The idea of a marriage going through periods without sex isn’t unheard of, but the problem of sexless marriages is on the rise around the world.
In a 2015 New York Times article, data analysis revealed that ‘sexless marriage’ was the most Googled phrase for spouses, with 21,000 searches every month, even beating ‘unhappy marriage’.
Now a study from Japan has revealed that nearly 50% of couples had not had sex for more than a month, and didn’t see that changing any time soon.
So what do you do if you find yourself not getting between the sheets for anything other than sleep? We spoke to two experts to find out.
1. Remember you are not alone.
Firstly remember you are not alone.
Clare Prendergast, Relate Counsellor and Sex Therapist, told The Huffington Post UK: “Remember you are not alone – research by Relate, Marriage Care and Relationships Scotland found that less than half of UK adults (45%) say they are satisfied with their sex life and 51% say they have not had sex in the past month.”
2. Identify why you stopped having sex.
People stop having sex for a range of reasons - stress, low libido, menopause, age, loss of body confidence and other related issues with sexual functioning can all play a role.
Jenny Porter, Director of Client Services for Marriage Care and relationship therapist, says: “For many women sex may be off the agenda if they are feeling neglected or unloved by their partner. For many men and women there may be an underlying physical problem such as erectile dysfunction or pain during intercourse.”
3. Know that the honeymoon period isn’t a given.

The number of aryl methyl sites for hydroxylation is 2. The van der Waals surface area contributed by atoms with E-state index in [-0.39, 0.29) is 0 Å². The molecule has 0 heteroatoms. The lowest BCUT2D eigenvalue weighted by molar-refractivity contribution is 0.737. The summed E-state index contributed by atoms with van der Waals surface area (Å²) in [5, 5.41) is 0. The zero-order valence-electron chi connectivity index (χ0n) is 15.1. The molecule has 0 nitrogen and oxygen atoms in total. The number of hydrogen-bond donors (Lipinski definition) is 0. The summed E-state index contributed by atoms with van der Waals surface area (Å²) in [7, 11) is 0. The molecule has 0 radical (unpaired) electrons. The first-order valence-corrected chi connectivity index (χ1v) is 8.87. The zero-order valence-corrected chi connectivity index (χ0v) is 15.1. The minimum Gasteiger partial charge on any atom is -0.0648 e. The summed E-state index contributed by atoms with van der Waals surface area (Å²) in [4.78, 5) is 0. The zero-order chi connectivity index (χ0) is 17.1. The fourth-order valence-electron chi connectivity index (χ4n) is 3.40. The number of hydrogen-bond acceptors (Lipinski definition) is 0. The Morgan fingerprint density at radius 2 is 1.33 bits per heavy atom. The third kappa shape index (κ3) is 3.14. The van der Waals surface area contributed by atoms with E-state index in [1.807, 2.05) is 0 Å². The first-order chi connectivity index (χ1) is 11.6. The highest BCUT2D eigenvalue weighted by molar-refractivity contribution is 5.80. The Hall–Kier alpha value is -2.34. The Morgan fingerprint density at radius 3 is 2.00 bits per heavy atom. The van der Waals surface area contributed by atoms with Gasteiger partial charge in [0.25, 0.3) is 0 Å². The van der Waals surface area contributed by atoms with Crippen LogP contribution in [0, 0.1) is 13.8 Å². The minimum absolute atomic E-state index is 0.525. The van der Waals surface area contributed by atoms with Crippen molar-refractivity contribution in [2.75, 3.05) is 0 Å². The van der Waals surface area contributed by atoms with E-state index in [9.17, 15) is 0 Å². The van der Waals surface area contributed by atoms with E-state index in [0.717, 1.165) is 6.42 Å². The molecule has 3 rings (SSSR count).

Prendergast is keen to remind long-term couples that everyone goes through dry patches, saying: “At the beginning of a relationship, sex can be feel so easy, natural and exciting. But you have to work at your sex life and make time for sex and intimacy particularly when you have been in a relationship for a while.”
4. Don’t feel pressured to have sex.
It might seem counter-intuitive but lots of couples who are having counselling for these problems actually need to start by putting a ban on sex, as this takes the pressure off.
Porter says: “Try to take the pressure off in the meantime by not feeling obliged to have sex – intimacy can be achieved in many other ways such as by cuddling or by spending more time together as a couple.”
5. Don’t think about sex as just intercourse.
Clare Prendergast, said: “Try not to think of sex as just full intercourse. You can be intimate and sensual in lots of different ways. Sometimes when couples aren’t having sex, they also aren’t touching or kissing at all. Going from nothing to full sex can seem quite daunting in that situation.
“Ideally you should build up to it gradually. Rediscover each other’s bodies and if it’s been a long time you’ll be discovering each other for what might feel like the first time because we change. What rang our bell in our twenties most likely won’t in our fifties.”
6. But do ask yourself if a sexless life is satisfying for you.
Although you might be content with a sexless marriage for the short-term, be sure to ask yourself if this would be a dealbreaker in the longer term.
Clare Prendergast, said: “Some people in sexless marriages are content with not having sex. But for others, it can really impact on their emotional wellbeing and the quality of their relationship as a whole.”
7. Be honest in communication.
Clare Prendergast, said: “Communication is key - make time to talk and listen. Go out together, have fun together, make time for each other. When both parties feel truly heard and understood often intimacy increases along with the desire to have sex with that person.
“It sounds funny but if one partner isn’t pulling their weight around the house for example, resentment can build up and that can be a big turn off.”
8. Ignore what you see in the media.
“There are many articles published on how often the ‘average’ couples has sex, which can really put pressure on couples and make them feel abnormal. Try to remember that is no ‘norm’ in a relationship – every couple is unique and has different amounts and types of sex,” says Porter.
If you are still struggling, seek help. Relate is the UK’s largest provider of relationship support, and every year they help over a million people of all ages, backgrounds and sexual orientations to strengthen their relationships.